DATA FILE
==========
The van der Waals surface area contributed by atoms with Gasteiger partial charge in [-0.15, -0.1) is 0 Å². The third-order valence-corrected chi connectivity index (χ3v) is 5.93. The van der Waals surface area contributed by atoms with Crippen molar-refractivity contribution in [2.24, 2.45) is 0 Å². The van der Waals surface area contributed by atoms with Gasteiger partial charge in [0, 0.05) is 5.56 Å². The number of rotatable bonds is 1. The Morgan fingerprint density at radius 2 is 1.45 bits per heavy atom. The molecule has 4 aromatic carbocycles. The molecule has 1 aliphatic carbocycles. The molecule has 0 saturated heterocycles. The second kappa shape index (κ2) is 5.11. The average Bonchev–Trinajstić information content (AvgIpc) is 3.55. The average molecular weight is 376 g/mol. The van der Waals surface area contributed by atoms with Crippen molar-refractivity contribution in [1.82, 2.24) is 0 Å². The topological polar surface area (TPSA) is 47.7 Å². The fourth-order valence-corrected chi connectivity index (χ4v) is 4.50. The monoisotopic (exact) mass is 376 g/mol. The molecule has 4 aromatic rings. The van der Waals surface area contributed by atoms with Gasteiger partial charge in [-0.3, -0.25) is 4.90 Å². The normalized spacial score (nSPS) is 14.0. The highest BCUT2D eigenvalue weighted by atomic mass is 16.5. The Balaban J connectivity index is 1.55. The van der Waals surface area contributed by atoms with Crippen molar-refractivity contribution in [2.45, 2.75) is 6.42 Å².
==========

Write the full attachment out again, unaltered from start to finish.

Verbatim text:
The van der Waals surface area contributed by atoms with Gasteiger partial charge in [-0.15, -0.1) is 0 Å². The third-order valence-corrected chi connectivity index (χ3v) is 5.93. The van der Waals surface area contributed by atoms with Crippen molar-refractivity contribution in [2.24, 2.45) is 0 Å². The van der Waals surface area contributed by atoms with Gasteiger partial charge in [0, 0.05) is 5.56 Å². The number of rotatable bonds is 1. The Morgan fingerprint density at radius 2 is 1.45 bits per heavy atom. The molecule has 4 aromatic carbocycles. The molecule has 1 aliphatic carbocycles. The molecule has 0 saturated heterocycles. The second kappa shape index (κ2) is 5.11. The average Bonchev–Trinajstić information content (AvgIpc) is 3.55. The average molecular weight is 376 g/mol. The van der Waals surface area contributed by atoms with Crippen molar-refractivity contribution in [1.82, 2.24) is 0 Å². The topological polar surface area (TPSA) is 47.7 Å². The fourth-order valence-corrected chi connectivity index (χ4v) is 4.50. The monoisotopic (exact) mass is 376 g/mol. The molecule has 4 aromatic rings. The van der Waals surface area contributed by atoms with Gasteiger partial charge in [-0.3, -0.25) is 4.90 Å². The normalized spacial score (nSPS) is 14.0. The highest BCUT2D eigenvalue weighted by atomic mass is 16.5. The Balaban J connectivity index is 1.55. The van der Waals surface area contributed by atoms with Crippen molar-refractivity contribution in [2.45, 2.75) is 6.42 Å².